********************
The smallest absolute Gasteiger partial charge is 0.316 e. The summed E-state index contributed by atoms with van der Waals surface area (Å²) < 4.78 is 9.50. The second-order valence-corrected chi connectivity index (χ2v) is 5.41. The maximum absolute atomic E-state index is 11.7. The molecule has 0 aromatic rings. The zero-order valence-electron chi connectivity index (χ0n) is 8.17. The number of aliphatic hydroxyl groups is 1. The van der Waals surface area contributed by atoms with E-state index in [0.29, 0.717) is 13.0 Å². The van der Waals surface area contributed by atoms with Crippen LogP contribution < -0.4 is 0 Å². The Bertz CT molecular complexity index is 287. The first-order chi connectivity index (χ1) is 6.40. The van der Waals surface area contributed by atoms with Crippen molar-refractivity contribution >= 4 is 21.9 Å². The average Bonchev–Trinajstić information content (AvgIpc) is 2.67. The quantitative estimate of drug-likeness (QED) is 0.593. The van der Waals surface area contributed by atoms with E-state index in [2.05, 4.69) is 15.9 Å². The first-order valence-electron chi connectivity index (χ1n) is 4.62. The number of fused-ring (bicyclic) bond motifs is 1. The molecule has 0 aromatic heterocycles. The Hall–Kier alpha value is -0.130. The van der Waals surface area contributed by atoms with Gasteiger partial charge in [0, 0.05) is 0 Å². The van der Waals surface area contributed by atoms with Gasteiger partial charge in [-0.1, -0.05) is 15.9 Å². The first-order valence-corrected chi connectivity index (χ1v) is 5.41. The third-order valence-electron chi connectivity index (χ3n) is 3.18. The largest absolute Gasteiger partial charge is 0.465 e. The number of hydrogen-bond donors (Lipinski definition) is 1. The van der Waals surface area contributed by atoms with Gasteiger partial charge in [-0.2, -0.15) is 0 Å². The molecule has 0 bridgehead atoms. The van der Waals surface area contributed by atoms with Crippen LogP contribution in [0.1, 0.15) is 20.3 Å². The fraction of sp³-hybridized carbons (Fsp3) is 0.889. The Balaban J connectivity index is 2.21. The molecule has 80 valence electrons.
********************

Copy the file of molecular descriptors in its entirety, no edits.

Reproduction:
The smallest absolute Gasteiger partial charge is 0.316 e. The summed E-state index contributed by atoms with van der Waals surface area (Å²) < 4.78 is 9.50. The second-order valence-corrected chi connectivity index (χ2v) is 5.41. The maximum absolute atomic E-state index is 11.7. The molecule has 0 aromatic rings. The zero-order valence-electron chi connectivity index (χ0n) is 8.17. The number of aliphatic hydroxyl groups is 1. The van der Waals surface area contributed by atoms with E-state index in [0.29, 0.717) is 13.0 Å². The van der Waals surface area contributed by atoms with Crippen LogP contribution < -0.4 is 0 Å². The Bertz CT molecular complexity index is 287. The first-order chi connectivity index (χ1) is 6.40. The van der Waals surface area contributed by atoms with Crippen molar-refractivity contribution >= 4 is 21.9 Å². The average Bonchev–Trinajstić information content (AvgIpc) is 2.67. The quantitative estimate of drug-likeness (QED) is 0.593. The van der Waals surface area contributed by atoms with E-state index in [2.05, 4.69) is 15.9 Å². The first-order valence-electron chi connectivity index (χ1n) is 4.62. The number of fused-ring (bicyclic) bond motifs is 1. The molecule has 0 aromatic heterocycles. The Hall–Kier alpha value is -0.130. The van der Waals surface area contributed by atoms with Gasteiger partial charge in [0, 0.05) is 0 Å². The van der Waals surface area contributed by atoms with Gasteiger partial charge in [-0.1, -0.05) is 15.9 Å². The first-order valence-corrected chi connectivity index (χ1v) is 5.41. The third-order valence-electron chi connectivity index (χ3n) is 3.18. The largest absolute Gasteiger partial charge is 0.465 e. The number of hydrogen-bond donors (Lipinski definition) is 1. The van der Waals surface area contributed by atoms with Gasteiger partial charge in [-0.2, -0.15) is 0 Å². The molecule has 0 bridgehead atoms. The van der Waals surface area contributed by atoms with Crippen LogP contribution in [0.1, 0.15) is 20.3 Å². The fraction of sp³-hybridized carbons (Fsp3) is 0.889. The Balaban J connectivity index is 2.21. The molecule has 80 valence electrons.